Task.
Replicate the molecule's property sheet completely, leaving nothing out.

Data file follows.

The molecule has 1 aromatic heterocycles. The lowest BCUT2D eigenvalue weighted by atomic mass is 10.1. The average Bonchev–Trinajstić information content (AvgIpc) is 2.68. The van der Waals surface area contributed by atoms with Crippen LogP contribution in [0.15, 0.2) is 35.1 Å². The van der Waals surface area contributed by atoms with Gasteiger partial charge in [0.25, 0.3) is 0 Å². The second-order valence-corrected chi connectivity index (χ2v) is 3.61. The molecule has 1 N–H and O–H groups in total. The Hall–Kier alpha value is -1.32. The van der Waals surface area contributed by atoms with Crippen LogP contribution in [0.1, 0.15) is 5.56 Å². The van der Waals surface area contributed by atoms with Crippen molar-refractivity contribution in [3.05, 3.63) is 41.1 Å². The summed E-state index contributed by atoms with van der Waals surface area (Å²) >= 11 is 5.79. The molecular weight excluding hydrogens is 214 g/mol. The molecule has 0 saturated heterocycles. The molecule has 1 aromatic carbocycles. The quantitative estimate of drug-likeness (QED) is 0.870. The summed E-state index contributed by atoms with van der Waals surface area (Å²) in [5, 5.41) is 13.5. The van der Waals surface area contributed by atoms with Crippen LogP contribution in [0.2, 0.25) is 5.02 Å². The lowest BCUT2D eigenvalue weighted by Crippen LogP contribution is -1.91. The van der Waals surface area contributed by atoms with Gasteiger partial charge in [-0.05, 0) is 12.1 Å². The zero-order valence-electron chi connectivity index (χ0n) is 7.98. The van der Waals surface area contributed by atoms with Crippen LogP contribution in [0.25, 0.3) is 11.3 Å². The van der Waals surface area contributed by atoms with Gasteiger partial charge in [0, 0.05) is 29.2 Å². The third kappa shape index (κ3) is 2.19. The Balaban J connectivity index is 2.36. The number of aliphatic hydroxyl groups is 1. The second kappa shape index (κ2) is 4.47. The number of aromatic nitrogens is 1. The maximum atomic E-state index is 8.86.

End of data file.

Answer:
The molecule has 1 aromatic heterocycles. The lowest BCUT2D eigenvalue weighted by atomic mass is 10.1. The average Bonchev–Trinajstić information content (AvgIpc) is 2.68. The van der Waals surface area contributed by atoms with Crippen LogP contribution in [0.15, 0.2) is 35.1 Å². The van der Waals surface area contributed by atoms with Gasteiger partial charge in [0.25, 0.3) is 0 Å². The second-order valence-corrected chi connectivity index (χ2v) is 3.61. The molecule has 1 N–H and O–H groups in total. The Hall–Kier alpha value is -1.32. The van der Waals surface area contributed by atoms with Crippen LogP contribution in [0.1, 0.15) is 5.56 Å². The van der Waals surface area contributed by atoms with Crippen molar-refractivity contribution in [3.05, 3.63) is 41.1 Å². The summed E-state index contributed by atoms with van der Waals surface area (Å²) >= 11 is 5.79. The molecular weight excluding hydrogens is 214 g/mol. The molecule has 0 saturated heterocycles. The molecule has 1 aromatic carbocycles. The quantitative estimate of drug-likeness (QED) is 0.870. The summed E-state index contributed by atoms with van der Waals surface area (Å²) in [5, 5.41) is 13.5. The van der Waals surface area contributed by atoms with Crippen LogP contribution in [0.2, 0.25) is 5.02 Å². The lowest BCUT2D eigenvalue weighted by Crippen LogP contribution is -1.91. The van der Waals surface area contributed by atoms with Gasteiger partial charge in [-0.05, 0) is 12.1 Å². The zero-order valence-electron chi connectivity index (χ0n) is 7.98. The van der Waals surface area contributed by atoms with Crippen LogP contribution in [0.25, 0.3) is 11.3 Å². The van der Waals surface area contributed by atoms with Gasteiger partial charge in [0, 0.05) is 29.2 Å². The third kappa shape index (κ3) is 2.19. The Balaban J connectivity index is 2.36. The number of aliphatic hydroxyl groups is 1. The second kappa shape index (κ2) is 4.47. The number of aromatic nitrogens is 1. The maximum atomic E-state index is 8.86.